In another similar exemption class for “jailbreaking,” the Electronic Frontier Foundation (“EFF”) has proposed extending the jailbreaking exemption from “portable all-purpose mobile computing devices” to “general-purpose portable computing devices.” The effect of the change will allow users to use additional or alternative software on any general purpose device designed to be used at home or carried on the individual. For example, EFF suggests that the expansion cover voice assistant devices such as Amazon Echo to access streaming services, smartphones, tablets, personal computers, and other devices.
Expansion Diagnosis, Repair and Modification
Similarly, a number of submissions have been made to expand the exemptions relating to diagnosis, repair, and modification of computer programs associated with motorized land vehicles to all devices such as “internet of things,” other vehicles, appliances, computers, toys, among others. For example, the broadening will allow consumers to modify the software of home appliances to repair or perhaps enhance the efficiency of the appliance. This means that consumers would not be required to use approved technicians to make such repairs and can tinker with their own devices, such as vehicles and appliances. The exemption is useful for customization of devices for more tech savvy consumers, but would be limited to the owner of the device rather than a third party technician.
With this limitation in mind, several petitions propose an extension of exemptions of repair to third parties working on behalf of an owner such as a car mechanic. iFixit is among the handful of proponents for the proposed class broadening to third parties. iFixit argues that consumers should be able to hire a technical service of their choice to return their devices to working order. Although reverse engineering and tinkering is involved, there is no intent to pirate or steal any of the underlying software. For example, a mechanic can modify the software of a tractor to enhance performance or to make a repair. As eBay expressed, car mechanics were traditionally able to increase the power of a car by using aftermarket parts or tuning of existing hardware in the car, however newer cars require tuning to be performed in the software. Moreover, the argument is that recalibration of software with the assistance of expert third party technicians should be fair use and within the rights of the device owner.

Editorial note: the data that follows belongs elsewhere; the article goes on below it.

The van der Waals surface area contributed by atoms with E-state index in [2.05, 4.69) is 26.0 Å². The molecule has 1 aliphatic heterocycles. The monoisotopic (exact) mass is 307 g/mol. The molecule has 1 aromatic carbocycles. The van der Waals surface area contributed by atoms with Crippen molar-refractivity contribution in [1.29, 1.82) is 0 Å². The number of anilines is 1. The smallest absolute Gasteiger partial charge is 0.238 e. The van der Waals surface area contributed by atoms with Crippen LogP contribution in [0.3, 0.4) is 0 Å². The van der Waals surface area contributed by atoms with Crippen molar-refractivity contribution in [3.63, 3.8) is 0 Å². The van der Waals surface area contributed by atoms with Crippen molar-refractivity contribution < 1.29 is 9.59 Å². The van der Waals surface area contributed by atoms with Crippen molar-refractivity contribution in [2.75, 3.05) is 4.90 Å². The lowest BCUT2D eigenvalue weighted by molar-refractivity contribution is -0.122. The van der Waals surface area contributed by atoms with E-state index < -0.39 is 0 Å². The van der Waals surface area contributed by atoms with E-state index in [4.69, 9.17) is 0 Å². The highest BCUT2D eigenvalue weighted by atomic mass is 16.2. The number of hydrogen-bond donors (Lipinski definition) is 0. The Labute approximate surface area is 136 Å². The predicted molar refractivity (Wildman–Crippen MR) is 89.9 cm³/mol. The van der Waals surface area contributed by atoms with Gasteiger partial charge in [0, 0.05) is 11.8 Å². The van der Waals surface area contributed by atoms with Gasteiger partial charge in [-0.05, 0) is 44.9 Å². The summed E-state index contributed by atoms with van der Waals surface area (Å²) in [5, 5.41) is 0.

What The Outcome Could Mean For You
In light of the uncertainty outlined above, as an owner of the intellectual property in software, it is important to enhance protective measures to make it more difficult for users to access and modify the software. A successful rejection of exemption could result in three years of anti-circumvention protection. However, the protection may be easily reversed in a subsequent triennial proceeding or intervening legislation, as we saw in the case of unlocking cell phones. If your software requires accessing other devices, such as a voice assistance device, the expansion of the exemptions described above could provide an answer to the question of legality that currently exists. In the meantime, we await the announcement regarding results of the 1201 proceeding from the Librarian of Congress to ascertain the exemptions for the next three years.